Discounting a trip to the panto, can you remember your first visit to the theatre? Mine was to see Peter Pan in Liverpool when I was about 11. For a new generation of Blackpool theatregoers, the answer to that question is Romeo and Juliet at the Grand – and performed by the RSC, no less. What a great way for the Grand to celebrate its 125th birthday!

There was a healthy percentage of youngsters in the audience on the first night of this run – but honestly, you could have heard a pin drop as the tale of the star-crossed lovers unfolded. This production caught the children’s imagination and held it – and that’s something to be loudly applauded.

But don’t be fooled into thinking this was a dumbed down version of Shakespeare’s romantic tragedy – it was anything but. The Bard’s lyrical language was untouched, although some of the performers here gave it a fresh and modern twist, with Bally Gill as Romeo and Ishia Bennison’s Nurse as the stand-outs.

The modern costumes gave an edgy feel to the battle between the Montagues and Capulets, the whiff of 21st century knife crime and gang warfare adding to the sense of things happening in the here and now. A pared back set also gave an urban vibe – no balcony scene here, Juliet was standing on top of a bare cube structure as she gave her ‘Romeo, Romeo, wherefore art thou Romeo’ speech, and that gritty realism continued with the accompanying music (though I loved the teensy weensy heavy metal moment at the Capulet’s party!). It was also great to see some local school pupils up there on stage too, obviously having the time of their lives and acting their hearts out.

I’m no Shakespeare purist, but I’d have to question why some of the male roles became female here. For example, although she certainly exuded an air of authority, I’m unsure why Beth Cordingley took on Escalus, Prince of Verona. Among other examples of gender bending, Gregory was played by Donna Banya and Brother John became Sister John – and I don’t think turning Mercutio into a crop haired female added anything to the storyline. Oh, and while I’m on the subject of Mercutio, Charlotte Josephine’s accent, reminiscent of Stacey Dooley, was grating and at times difficult to understand. In a production which boasted a whole range of regional accents, she wasn’t the only offender though – sadly, Karen Fishwick as Juliet had a Scottish burr which also had me straining to comprehend at times.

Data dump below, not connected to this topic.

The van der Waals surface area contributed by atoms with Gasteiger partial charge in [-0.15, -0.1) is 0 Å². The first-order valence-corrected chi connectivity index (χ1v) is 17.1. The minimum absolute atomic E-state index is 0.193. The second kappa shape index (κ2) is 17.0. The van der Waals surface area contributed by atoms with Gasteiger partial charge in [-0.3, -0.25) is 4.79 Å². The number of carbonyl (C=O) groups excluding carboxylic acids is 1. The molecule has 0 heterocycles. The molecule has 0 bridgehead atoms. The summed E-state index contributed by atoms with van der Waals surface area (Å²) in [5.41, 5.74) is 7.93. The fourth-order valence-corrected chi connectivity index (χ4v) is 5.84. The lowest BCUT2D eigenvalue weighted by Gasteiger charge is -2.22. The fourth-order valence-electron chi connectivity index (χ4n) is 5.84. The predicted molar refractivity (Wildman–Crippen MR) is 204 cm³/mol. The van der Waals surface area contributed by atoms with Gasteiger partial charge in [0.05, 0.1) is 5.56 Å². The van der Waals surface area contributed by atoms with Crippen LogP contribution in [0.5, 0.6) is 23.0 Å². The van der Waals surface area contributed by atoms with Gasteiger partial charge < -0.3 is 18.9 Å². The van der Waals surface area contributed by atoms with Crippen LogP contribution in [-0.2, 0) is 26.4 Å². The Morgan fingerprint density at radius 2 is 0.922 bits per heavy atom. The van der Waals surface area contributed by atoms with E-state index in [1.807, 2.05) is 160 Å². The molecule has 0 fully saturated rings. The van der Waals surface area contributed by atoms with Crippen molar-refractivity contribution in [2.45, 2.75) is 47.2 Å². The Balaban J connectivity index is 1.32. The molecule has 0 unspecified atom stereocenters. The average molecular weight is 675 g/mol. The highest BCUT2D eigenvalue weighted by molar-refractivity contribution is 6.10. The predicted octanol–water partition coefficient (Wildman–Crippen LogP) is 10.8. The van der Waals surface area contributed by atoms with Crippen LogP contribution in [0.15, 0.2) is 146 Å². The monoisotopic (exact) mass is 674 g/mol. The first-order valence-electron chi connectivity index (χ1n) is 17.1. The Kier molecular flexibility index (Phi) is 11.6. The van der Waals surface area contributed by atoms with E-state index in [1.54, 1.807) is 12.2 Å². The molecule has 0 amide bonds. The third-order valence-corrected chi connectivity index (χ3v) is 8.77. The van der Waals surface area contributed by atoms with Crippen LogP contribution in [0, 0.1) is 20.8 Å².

There’s a great deal to admire about this take on Romeo and Juliet but I was left struggling with some aspects of the production. No matter though, because but really the play wasn’t aimed at me. Instead, I left the theatre mightily heartened by the thought of a fresh young audience discovering a fledgling love of the stage – and isn’t that a wonderful prospect?

Romeo and Juliet is at the Grand Theatre, Blackpool until Saturday, 2nd March. For tickets and more information visit

Reviewer: Sandra Mangan

Reviewed: 26th February 2019

North West End Rating: ★★★★